So I was recently looking back on my childhood and youth, and I was trying to remember what I did to manage my seizures. Man, I make myself sound SO old! My childhood and youth weren’t actually that long ago! Anyways, now that I have done some memory retrieval I have come up with a list of Five Tips for better Seizure management. They may seem obvious, but when you are out of a routine, or are new to seizures I think they could come in really handy.
Get Lots of Sleep!
I cannot stress this one enough! It is SO important! Being in a regular routine of getting up and going to sleep at a certain time really helps your body to be in a proper sleeping cycle. I remember when I was back in middle and high school I would get up at the same time and then generally always go to bed at the same time, unless if there was a special school event that was happening. Lack of sleep is a major trigger of seizures for me, so this habit really helped to keep them on the down low.
This tip may seem like a “no duh” tip, but I have found that eating three square meals a day plus snacks really helps. When I have not eaten in a while (which I am guilty of) is sometimes when I feel symptoms. This tip makes so much sense: lack of food+ lack of energy=fatigue and sometimes seizures. Planning out your meals can be a useful way to avoid this. When I was cooking for myself I usually made huge dishes of something, such as a vegetarian lasagna, to name one. I would put each individual slice into a Ziploc tupperware container and kept some of it in the fridge and some of it in the freezer. When I came home after a long day I didn’t have to spend extra time making food because it was already done! I just popped it into the microwave and added a salad. Easy as pie! I also sometimes keep protein bars on me in case I feel extremely fatigued when I’m out and about during the day. I find that helps to keep me going until the next meal.
Before my seizures relapsed a few years ago, I worked out at the gym at least four days a week, plus dance and running classes at The Running Room. Exercise served as a way for me to get rid of all my stressors, plus I was able to just enjoy some “me time” while listening to my ipod. Even though I am slowly getting back into dance classes, I try to go for a walk 4-7 times a week. Walking as exercise is so undervalued and has so many health benefits! Don’t under appreciate walking as a form of exercise!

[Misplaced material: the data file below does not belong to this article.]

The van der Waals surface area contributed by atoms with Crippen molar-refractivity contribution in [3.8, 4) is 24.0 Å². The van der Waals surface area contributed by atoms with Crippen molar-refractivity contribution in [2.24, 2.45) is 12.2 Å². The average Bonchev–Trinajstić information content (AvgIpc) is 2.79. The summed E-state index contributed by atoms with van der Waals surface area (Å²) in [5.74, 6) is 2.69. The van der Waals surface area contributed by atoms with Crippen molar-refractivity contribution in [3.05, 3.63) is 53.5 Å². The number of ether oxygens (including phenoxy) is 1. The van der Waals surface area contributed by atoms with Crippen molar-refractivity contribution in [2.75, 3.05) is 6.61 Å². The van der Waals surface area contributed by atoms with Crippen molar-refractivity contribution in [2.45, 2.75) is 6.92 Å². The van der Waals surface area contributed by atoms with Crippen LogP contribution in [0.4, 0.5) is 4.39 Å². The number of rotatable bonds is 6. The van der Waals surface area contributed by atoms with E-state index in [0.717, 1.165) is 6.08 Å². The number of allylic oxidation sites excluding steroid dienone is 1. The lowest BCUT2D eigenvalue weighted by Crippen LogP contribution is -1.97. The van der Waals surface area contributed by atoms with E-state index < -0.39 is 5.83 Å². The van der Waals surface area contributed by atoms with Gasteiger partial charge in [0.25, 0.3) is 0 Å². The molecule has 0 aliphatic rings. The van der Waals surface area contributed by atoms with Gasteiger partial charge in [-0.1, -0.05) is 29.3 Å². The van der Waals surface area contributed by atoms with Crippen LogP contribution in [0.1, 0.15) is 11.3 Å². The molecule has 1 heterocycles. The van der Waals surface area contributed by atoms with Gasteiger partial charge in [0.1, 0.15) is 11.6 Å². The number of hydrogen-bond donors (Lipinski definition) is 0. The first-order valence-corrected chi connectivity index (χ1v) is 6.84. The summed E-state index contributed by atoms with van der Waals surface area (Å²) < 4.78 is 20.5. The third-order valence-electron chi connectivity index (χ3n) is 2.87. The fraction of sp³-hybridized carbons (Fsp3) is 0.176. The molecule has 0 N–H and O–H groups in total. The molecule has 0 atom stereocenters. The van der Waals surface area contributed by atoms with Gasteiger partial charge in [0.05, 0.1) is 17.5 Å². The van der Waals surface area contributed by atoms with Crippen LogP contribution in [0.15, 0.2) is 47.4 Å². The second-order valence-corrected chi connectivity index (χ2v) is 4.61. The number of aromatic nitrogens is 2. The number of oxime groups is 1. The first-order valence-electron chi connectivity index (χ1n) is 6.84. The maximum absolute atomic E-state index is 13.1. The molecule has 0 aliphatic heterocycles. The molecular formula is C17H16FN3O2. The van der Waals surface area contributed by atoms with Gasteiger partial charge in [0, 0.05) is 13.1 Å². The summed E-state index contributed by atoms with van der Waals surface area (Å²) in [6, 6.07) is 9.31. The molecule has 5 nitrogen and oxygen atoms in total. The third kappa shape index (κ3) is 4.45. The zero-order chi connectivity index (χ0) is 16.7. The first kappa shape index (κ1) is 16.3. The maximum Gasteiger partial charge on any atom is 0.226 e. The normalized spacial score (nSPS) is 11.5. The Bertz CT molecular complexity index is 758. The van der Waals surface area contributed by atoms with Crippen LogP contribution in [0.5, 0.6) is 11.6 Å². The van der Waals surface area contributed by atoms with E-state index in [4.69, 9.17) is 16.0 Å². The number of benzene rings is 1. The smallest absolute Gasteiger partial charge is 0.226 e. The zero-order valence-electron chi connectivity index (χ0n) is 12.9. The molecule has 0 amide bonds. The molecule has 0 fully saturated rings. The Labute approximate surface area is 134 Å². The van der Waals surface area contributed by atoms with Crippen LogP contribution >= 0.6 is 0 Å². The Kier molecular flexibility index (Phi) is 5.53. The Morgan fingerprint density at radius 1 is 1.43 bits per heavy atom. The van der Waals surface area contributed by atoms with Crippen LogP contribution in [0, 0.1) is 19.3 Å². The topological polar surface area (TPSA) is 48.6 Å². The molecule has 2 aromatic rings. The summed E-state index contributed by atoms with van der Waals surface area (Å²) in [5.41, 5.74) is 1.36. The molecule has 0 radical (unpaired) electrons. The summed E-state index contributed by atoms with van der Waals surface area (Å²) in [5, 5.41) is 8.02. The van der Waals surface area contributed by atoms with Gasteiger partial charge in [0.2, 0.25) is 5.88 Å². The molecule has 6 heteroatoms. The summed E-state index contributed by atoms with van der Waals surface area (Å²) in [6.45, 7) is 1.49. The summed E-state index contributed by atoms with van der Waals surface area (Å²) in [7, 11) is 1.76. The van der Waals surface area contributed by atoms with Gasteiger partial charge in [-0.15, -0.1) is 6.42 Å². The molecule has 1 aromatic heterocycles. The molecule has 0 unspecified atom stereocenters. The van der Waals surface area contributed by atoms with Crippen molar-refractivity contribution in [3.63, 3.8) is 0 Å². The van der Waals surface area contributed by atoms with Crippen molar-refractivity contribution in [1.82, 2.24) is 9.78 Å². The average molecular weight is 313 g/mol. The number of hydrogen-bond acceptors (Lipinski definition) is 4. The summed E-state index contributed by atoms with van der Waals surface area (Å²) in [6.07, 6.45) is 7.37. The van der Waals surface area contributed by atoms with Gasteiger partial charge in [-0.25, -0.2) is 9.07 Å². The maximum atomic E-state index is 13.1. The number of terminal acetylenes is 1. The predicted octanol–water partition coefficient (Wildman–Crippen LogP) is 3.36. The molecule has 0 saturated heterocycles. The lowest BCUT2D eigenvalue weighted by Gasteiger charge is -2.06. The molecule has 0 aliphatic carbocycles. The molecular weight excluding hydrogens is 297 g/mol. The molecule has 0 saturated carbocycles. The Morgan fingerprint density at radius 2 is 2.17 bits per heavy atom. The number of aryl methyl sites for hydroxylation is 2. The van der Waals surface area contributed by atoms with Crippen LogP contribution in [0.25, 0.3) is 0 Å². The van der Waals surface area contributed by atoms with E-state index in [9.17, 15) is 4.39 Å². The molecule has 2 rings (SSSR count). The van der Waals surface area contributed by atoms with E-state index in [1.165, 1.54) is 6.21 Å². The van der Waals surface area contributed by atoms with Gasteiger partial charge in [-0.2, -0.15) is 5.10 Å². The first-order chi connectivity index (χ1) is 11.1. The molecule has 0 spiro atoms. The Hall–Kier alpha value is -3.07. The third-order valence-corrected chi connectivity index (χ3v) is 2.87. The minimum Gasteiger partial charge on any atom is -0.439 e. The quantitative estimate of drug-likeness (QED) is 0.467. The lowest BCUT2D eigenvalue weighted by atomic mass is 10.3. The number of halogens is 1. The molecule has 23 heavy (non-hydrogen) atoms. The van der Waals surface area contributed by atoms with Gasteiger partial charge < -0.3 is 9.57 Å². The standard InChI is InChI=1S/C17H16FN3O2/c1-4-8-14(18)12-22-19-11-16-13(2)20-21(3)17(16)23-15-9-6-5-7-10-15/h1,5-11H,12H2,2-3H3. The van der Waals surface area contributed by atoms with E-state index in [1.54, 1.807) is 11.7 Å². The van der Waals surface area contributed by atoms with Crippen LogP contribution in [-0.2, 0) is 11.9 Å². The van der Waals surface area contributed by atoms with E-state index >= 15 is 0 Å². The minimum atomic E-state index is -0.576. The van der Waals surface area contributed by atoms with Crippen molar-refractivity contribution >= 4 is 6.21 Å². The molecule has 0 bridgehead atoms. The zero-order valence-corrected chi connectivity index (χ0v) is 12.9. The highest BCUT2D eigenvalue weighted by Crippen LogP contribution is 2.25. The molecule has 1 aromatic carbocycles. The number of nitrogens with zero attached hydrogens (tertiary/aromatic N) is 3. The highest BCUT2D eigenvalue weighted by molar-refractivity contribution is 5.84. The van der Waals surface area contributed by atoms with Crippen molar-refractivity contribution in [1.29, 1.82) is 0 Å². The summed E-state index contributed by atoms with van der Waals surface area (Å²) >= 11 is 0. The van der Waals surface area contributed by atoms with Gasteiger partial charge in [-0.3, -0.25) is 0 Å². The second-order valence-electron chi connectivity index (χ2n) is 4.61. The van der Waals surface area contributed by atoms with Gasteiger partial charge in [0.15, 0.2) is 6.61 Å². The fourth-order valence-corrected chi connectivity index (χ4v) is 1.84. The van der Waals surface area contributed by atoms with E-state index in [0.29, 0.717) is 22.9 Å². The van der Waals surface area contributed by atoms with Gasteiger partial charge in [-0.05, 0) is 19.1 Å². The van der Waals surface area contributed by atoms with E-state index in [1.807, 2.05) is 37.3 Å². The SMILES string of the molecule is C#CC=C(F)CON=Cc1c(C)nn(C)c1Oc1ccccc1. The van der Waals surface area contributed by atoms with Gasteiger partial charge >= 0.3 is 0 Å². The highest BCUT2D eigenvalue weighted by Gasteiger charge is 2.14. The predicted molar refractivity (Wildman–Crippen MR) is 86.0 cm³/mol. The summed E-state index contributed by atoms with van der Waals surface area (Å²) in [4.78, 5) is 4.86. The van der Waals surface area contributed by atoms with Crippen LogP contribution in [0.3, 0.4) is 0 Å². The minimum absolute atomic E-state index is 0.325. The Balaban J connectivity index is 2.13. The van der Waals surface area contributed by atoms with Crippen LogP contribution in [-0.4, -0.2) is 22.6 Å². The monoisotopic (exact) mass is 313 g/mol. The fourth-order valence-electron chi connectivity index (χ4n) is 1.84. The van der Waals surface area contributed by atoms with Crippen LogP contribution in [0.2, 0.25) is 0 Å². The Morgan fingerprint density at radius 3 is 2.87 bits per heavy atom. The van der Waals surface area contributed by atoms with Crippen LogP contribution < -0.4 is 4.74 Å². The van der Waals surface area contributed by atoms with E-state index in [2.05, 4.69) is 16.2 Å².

Spread out Your Activities
This one can be hard to do, and difficult to master. I kind of see it like this: when you put some peanut butter on a piece of toast, you don’t want all of it right in the middle. You want to make sure that you smooth it out all over the bread so its equally distributed. If fatigue and over exhaustion are seizure triggers for you, try to equally balance your work and social life. I try to avoid having a bunch of social engagements all in one night. I get tired easily, so going from party to party is a likelihood for disaster. My ideal week would look like this: go to work 8:30-4:30, have selected days that I go to work out classes and go for walks on the days that I don`t, have a few days where I see friends, and have a day or two all to myself doing chores and errands and or just lazing around with my boyfriend. Does that make sense? I’m not trying to do everything possible in one week, and in some cases I just need to say ‘no’. I have been told that I am “gregariously introverted”, so basically I love to socialize, yet I love being by myself and don’t get bored in my own company. Don’t feel silly about turning down social engagements! If your friends know and care about your seizures, they will understand. Health always comes first.
Take your Medications Regularly
It is super super important to take your prescribed medications regularly. When I was kid I used a little medication holder. As I’ve gotten older I stopped using it, but am going back to it due to poor memory and an incident of taking too many meds. Not fun at all!! I would 100% recommend using a dose it, so that way you know that you have taken your medication or not. Setting daily alarms can also help for you to remember to take your medication. Even if you are “feeling better” still take your medication. It means that the medication is working and going off of it could have severe consequences. Going off of medication is something that you can discuss with your neurologist, but never EVER do it own your accord.
I hope these tips have been useful! Feel free to leave a comment or even ask if I have any more tips for seizure management! I am pretty sure that I have more than 5 up my sleeve. 😉